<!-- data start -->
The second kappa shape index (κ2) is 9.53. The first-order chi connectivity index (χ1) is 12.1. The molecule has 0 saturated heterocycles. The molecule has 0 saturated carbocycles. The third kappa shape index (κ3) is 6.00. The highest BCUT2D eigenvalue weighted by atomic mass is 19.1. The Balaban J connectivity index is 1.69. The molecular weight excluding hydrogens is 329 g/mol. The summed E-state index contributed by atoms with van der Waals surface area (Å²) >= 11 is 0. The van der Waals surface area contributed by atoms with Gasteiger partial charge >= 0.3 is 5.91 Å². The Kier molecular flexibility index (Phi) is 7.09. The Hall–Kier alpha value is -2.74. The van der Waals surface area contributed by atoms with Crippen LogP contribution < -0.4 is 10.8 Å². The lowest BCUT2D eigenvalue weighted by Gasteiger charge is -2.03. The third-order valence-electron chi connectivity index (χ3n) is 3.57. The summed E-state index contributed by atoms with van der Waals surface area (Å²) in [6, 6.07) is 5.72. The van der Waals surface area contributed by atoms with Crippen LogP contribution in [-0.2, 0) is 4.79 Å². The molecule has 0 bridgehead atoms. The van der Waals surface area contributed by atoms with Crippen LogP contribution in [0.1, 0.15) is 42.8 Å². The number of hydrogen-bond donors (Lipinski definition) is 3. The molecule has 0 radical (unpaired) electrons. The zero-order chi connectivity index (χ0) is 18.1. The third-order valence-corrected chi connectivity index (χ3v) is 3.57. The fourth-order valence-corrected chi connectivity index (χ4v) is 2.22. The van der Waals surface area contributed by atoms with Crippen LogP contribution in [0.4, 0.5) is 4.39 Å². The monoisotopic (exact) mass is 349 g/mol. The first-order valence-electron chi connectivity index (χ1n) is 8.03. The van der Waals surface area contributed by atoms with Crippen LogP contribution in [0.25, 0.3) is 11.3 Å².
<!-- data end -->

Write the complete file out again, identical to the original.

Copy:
The second kappa shape index (κ2) is 9.53. The first-order chi connectivity index (χ1) is 12.1. The molecule has 0 saturated heterocycles. The molecule has 0 saturated carbocycles. The third kappa shape index (κ3) is 6.00. The highest BCUT2D eigenvalue weighted by atomic mass is 19.1. The Balaban J connectivity index is 1.69. The molecular weight excluding hydrogens is 329 g/mol. The summed E-state index contributed by atoms with van der Waals surface area (Å²) >= 11 is 0. The van der Waals surface area contributed by atoms with Gasteiger partial charge >= 0.3 is 5.91 Å². The Kier molecular flexibility index (Phi) is 7.09. The Hall–Kier alpha value is -2.74. The van der Waals surface area contributed by atoms with Crippen LogP contribution < -0.4 is 10.8 Å². The lowest BCUT2D eigenvalue weighted by Gasteiger charge is -2.03. The third-order valence-electron chi connectivity index (χ3n) is 3.57. The summed E-state index contributed by atoms with van der Waals surface area (Å²) in [6, 6.07) is 5.72. The van der Waals surface area contributed by atoms with Crippen LogP contribution in [-0.2, 0) is 4.79 Å². The molecule has 0 bridgehead atoms. The van der Waals surface area contributed by atoms with Crippen LogP contribution in [0.1, 0.15) is 42.8 Å². The number of hydrogen-bond donors (Lipinski definition) is 3. The molecule has 0 radical (unpaired) electrons. The zero-order chi connectivity index (χ0) is 18.1. The third-order valence-corrected chi connectivity index (χ3v) is 3.57. The fourth-order valence-corrected chi connectivity index (χ4v) is 2.22. The van der Waals surface area contributed by atoms with Crippen LogP contribution in [0.4, 0.5) is 4.39 Å². The monoisotopic (exact) mass is 349 g/mol. The first-order valence-electron chi connectivity index (χ1n) is 8.03. The van der Waals surface area contributed by atoms with Crippen LogP contribution in [0.25, 0.3) is 11.3 Å².